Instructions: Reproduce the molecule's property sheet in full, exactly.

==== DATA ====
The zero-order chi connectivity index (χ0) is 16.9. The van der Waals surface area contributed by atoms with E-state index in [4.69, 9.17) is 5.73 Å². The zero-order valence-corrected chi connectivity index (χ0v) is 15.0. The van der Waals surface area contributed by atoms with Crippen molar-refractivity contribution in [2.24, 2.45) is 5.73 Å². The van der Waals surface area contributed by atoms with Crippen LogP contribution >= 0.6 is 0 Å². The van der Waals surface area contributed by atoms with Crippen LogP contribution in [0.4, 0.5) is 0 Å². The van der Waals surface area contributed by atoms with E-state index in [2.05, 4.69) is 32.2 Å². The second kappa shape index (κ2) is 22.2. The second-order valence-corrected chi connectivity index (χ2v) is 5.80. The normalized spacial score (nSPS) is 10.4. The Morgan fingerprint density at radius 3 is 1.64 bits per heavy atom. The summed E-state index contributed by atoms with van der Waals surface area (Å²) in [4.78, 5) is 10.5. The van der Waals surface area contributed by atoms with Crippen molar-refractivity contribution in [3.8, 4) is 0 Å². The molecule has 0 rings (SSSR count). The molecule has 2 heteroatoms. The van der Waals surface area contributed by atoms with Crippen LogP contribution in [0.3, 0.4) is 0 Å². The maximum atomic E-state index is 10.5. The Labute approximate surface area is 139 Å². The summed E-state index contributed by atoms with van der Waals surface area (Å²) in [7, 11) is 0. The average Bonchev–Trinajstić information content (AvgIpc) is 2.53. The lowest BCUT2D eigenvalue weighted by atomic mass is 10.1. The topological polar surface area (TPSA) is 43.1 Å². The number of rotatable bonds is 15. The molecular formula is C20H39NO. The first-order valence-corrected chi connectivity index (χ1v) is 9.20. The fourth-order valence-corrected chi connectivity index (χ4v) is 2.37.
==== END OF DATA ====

The zero-order chi connectivity index (χ0) is 16.9. The van der Waals surface area contributed by atoms with E-state index in [4.69, 9.17) is 5.73 Å². The zero-order valence-corrected chi connectivity index (χ0v) is 15.0. The van der Waals surface area contributed by atoms with Crippen molar-refractivity contribution in [2.24, 2.45) is 5.73 Å². The van der Waals surface area contributed by atoms with Crippen LogP contribution >= 0.6 is 0 Å². The van der Waals surface area contributed by atoms with Crippen LogP contribution in [0.4, 0.5) is 0 Å². The van der Waals surface area contributed by atoms with E-state index in [2.05, 4.69) is 32.2 Å². The second kappa shape index (κ2) is 22.2. The second-order valence-corrected chi connectivity index (χ2v) is 5.80. The normalized spacial score (nSPS) is 10.4. The Morgan fingerprint density at radius 3 is 1.64 bits per heavy atom. The summed E-state index contributed by atoms with van der Waals surface area (Å²) in [4.78, 5) is 10.5. The van der Waals surface area contributed by atoms with Crippen molar-refractivity contribution in [3.8, 4) is 0 Å². The molecule has 0 rings (SSSR count). The molecule has 2 heteroatoms. The van der Waals surface area contributed by atoms with Crippen LogP contribution in [0.3, 0.4) is 0 Å². The maximum atomic E-state index is 10.5. The Labute approximate surface area is 139 Å². The summed E-state index contributed by atoms with van der Waals surface area (Å²) in [7, 11) is 0. The average Bonchev–Trinajstić information content (AvgIpc) is 2.53. The lowest BCUT2D eigenvalue weighted by atomic mass is 10.1. The topological polar surface area (TPSA) is 43.1 Å². The number of rotatable bonds is 15. The molecular formula is C20H39NO. The first-order valence-corrected chi connectivity index (χ1v) is 9.20. The fourth-order valence-corrected chi connectivity index (χ4v) is 2.37.